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332 Landslide

332 Landslide

December 14, 2008

Western Washington Severe Weather December 2008 Day3 11:00am

Snow continued to fall sporadically overnight after my last post.

My eyes popped open a few times to check the snow on the branches outside the window, and while I saw that more snow had fallen, it wasn't enough to warrant waking. The tuna tin rain gauge has been transformed into a tuna tin snow gauge, none the worse for wear. But isn't it interesting that no snow accumulated INSIDE the tin...

It was exactly 31 degrees per the part time window thermometer at 8:00am this morning. The local weather stations were reporting anywhere from 28-32 degrees, depending on the channel. MSN sidebar is telling me that it's 28 degrees now, at 11:00am. From the way the snow is reacting to the slight gusts of wind that began around 9:30am, I'll buy the 28 degrees. Rather than falling in mushy clumps, it is dusting off to create a short lived glittery blizzard wonderland. I find myself looking for a long while, trying to convince myself it is snowing again just like when I was a kid sitting home on a snow day. In those days I lived on the east coast, where such daydreams were common place for kids in winter. Not so much here in the pacific northwest. Snow falls overnight, and slushes to the ground by mid-morning. Only a few times in a couple decades have the conditions been right for dry glittery snow here in South Kitsap.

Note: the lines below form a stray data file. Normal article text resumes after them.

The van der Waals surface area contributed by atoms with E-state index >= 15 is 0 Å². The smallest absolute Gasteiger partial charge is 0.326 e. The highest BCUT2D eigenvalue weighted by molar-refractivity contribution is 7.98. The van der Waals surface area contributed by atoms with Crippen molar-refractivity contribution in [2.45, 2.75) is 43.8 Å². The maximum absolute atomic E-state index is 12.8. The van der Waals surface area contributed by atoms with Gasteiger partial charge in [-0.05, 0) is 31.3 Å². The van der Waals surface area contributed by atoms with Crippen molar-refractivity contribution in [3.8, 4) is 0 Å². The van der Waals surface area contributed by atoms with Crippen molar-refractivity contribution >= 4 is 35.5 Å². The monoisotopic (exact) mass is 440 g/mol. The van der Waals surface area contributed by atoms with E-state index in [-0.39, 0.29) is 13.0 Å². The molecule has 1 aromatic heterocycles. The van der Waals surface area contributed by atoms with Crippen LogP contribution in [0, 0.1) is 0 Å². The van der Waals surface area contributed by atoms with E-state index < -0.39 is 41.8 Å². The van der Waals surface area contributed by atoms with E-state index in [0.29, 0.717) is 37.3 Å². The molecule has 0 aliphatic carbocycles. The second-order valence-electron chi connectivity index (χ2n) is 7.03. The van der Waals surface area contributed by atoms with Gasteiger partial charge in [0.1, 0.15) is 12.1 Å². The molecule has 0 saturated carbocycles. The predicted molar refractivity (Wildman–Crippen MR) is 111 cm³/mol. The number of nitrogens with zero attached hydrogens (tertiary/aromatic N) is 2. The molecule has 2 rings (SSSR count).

The time stamp of 10:30 on the car hood has nearly been filled in, and it was a nearly an inch at that point. It's very cold and blustery out, so I'm not going to re-stamp it just yet.

To my surprise I can hear a frog croaking outside the house! 4 or 5 neighborhood kids passed by about 20 minutes ago, plastic sleds in tow. I'm not sure if they were heading out, or heading in, but it sounded like they were having fun. I hope they don't try to sled down the hill at the end of the drive, it's a blind hill for the cars and very narrow with no should at all... a recipe for disaster.

The view out the front is wonderful, if this much fell here in this tree and hill protected area, I imagine it's even whiter around the county.

Here's a full shot of the table the tuna tin 'precipitation' gauge is set on. The large pot contains an African pansy, which appears quite delicate but has actually turned out to be almost weedlike in it's proliferation as well as being slug-proof and freeze proof. It sets small violet flowers heavily in early spring and then sporadically through fall. Larger clumps will survive intact through winter, and smaller plants will die back to the ground only to emerge again in spring. But I digress... next to the pot is a garden fairy sculpture holding a mirrored gazing ball. I guess I should bring that inside.

I couldn't leave out the Wooby! She is curious and excited about the snow, but hates to get her feet wet... what a dilemma! She finally got over it however...

As of 11:30am there are no signs of melting, the snow is clinging to the tree branches and occasionally being blown around by slight gusts of wind.

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